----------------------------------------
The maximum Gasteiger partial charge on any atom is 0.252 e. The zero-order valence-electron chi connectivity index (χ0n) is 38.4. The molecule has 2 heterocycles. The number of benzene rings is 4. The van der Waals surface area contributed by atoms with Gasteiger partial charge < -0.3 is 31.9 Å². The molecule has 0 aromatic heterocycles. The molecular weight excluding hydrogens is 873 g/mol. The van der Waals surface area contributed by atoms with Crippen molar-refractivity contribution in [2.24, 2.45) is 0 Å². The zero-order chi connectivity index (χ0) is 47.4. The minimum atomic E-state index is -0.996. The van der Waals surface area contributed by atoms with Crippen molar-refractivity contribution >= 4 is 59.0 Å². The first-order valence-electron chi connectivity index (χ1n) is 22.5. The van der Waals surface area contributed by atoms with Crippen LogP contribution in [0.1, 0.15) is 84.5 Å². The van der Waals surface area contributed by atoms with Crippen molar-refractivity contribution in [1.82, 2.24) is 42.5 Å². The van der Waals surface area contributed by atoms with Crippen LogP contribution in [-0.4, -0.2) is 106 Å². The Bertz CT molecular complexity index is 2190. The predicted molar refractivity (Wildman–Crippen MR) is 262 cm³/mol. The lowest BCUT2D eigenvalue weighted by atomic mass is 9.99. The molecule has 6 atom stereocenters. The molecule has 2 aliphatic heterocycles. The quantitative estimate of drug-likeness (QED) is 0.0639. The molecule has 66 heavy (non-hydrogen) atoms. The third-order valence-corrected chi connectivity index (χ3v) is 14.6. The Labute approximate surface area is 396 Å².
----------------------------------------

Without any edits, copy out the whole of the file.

The maximum Gasteiger partial charge on any atom is 0.252 e. The zero-order valence-electron chi connectivity index (χ0n) is 38.4. The molecule has 2 heterocycles. The number of benzene rings is 4. The van der Waals surface area contributed by atoms with Gasteiger partial charge < -0.3 is 31.9 Å². The molecule has 0 aromatic heterocycles. The molecular weight excluding hydrogens is 873 g/mol. The van der Waals surface area contributed by atoms with Crippen molar-refractivity contribution in [2.24, 2.45) is 0 Å². The zero-order chi connectivity index (χ0) is 47.4. The minimum atomic E-state index is -0.996. The van der Waals surface area contributed by atoms with Crippen molar-refractivity contribution >= 4 is 59.0 Å². The first-order valence-electron chi connectivity index (χ1n) is 22.5. The van der Waals surface area contributed by atoms with Crippen LogP contribution in [0.1, 0.15) is 84.5 Å². The van der Waals surface area contributed by atoms with Crippen molar-refractivity contribution in [1.82, 2.24) is 42.5 Å². The van der Waals surface area contributed by atoms with Crippen LogP contribution in [-0.4, -0.2) is 106 Å². The Bertz CT molecular complexity index is 2190. The predicted molar refractivity (Wildman–Crippen MR) is 262 cm³/mol. The lowest BCUT2D eigenvalue weighted by atomic mass is 9.99. The molecule has 6 atom stereocenters. The molecule has 2 aliphatic heterocycles. The quantitative estimate of drug-likeness (QED) is 0.0639. The molecule has 66 heavy (non-hydrogen) atoms. The third-order valence-corrected chi connectivity index (χ3v) is 14.6. The Labute approximate surface area is 396 Å².